No Good Trying: Syd Barrett’s ‘The Madcap Laughs’ at 50 (Part 1)

excerpted from my book, Reinventing Pink Floyd

In early 1968, mere months after Syd Barrett left (or was dismissed from) Pink Floyd, his management team of Peter Jenner and Andrew King encouraged him to begin work on a solo album. Upon Barrett’s exit from Pink Floyd, Jenner and King had cast their lot with Barrett, believing that the prime architect of Pink Floyd – and its primary songwriter – had the better potential for ongoing creative and commercial success. In a 1996 interview, Rick Wright recalled that the band’s managers “thought Syd and I were the musical brains of the group, and that we should form a breakaway band, to try and hold Syd together.” Barrett’s managers thought that his unschooled approach would combine effectively with Wright’s more traditional musical foundation. “I doubt if Syd could read music,” Jenner says. He had observed Wright’s strengths within the context of Pink Floyd. “Rick could read music; he knew what chords were. He was always the one who set the harmonies and things in the studio,” Jenner recalls. “If we said, ‘let’s have some backing vocals,’ he would be the one who would get the notes together for them.”

That January, Wright and Barrett were sharing a flat in southwest London. “Believe me,” Wright told interviewer Mark Blake, “I would have left with him like a shot if I had thought Syd could do it.” But by most accounts, Barrett could not.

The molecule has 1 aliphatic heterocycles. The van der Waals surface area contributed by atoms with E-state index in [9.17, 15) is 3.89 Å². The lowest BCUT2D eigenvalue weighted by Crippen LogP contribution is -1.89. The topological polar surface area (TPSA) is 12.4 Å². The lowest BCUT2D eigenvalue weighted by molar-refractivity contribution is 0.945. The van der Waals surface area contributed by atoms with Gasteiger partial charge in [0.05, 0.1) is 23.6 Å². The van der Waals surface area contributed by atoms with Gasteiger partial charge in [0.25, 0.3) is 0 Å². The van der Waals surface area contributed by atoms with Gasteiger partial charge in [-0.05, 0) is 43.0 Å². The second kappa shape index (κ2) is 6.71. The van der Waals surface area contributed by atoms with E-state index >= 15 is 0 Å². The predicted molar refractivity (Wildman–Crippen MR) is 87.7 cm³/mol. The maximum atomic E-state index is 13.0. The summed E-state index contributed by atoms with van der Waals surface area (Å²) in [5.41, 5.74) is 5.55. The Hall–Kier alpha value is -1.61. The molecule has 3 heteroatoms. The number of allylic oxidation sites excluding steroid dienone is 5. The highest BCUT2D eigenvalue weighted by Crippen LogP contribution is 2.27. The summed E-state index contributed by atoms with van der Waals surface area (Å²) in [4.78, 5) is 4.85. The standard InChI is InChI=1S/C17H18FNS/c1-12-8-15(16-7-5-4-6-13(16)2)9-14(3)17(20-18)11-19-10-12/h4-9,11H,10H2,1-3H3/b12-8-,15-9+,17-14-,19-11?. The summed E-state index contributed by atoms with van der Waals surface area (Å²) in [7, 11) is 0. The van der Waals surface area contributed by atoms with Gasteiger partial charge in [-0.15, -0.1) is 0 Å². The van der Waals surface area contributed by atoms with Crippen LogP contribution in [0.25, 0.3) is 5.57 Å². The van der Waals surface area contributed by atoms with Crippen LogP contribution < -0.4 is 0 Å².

Jenner had seen potential in the few songs Syd had written near the end of his time with Pink Floyd, though he was fully aware that the material was not of an especially commercial nature. “As his songwriting became more interesting, it also became more sort of weird and psychotic,” Jenner says. “It wasn’t what the record company wanted.” An attempt was made to get Syd – now a solo artist – into the studio. But early recording sessions with Jenner producing yielded little suitable for release; the producer would later admit that he had underestimated the difficulty of working with Barrett in his current state. Today, Jenner says that working with Syd reminded him of the electric trolleys he encountered as a child in postwar London.

“You’d stand there in the fog and you couldn’t see anything,” Jenner says. “Trolley buses were silent; they were electric, so this light would come toward you out of the fog, and then it would disappear away again into the fog. And I always thought that that’s what had happened to Syd in the studio. Something would emerge from what he was doing, and we’d say, ‘Oh, that’s good! Can we get more of that, please? Can you do that again?’ And then he would go back into the fog. And then the next time he came out of the fog, it was something different.” Shortly after those abortive May 1968 sessions, Barrett returned to Cambridge and went under psychiatric care.

By the end of the year, Syd seemed well enough to return to work on recording his debut album. The project was handed off to Malcolm Jones, the head of Harvest Records, EMI’s progressive subsidiary label. Sessions with Jones producing took place in April 1969, focusing on both new recordings and overdubs and edits to the 1968 tapes. Barrett enlisted the help of friend Willie Wilson from Jokers Wild, David Gilmour’s old band.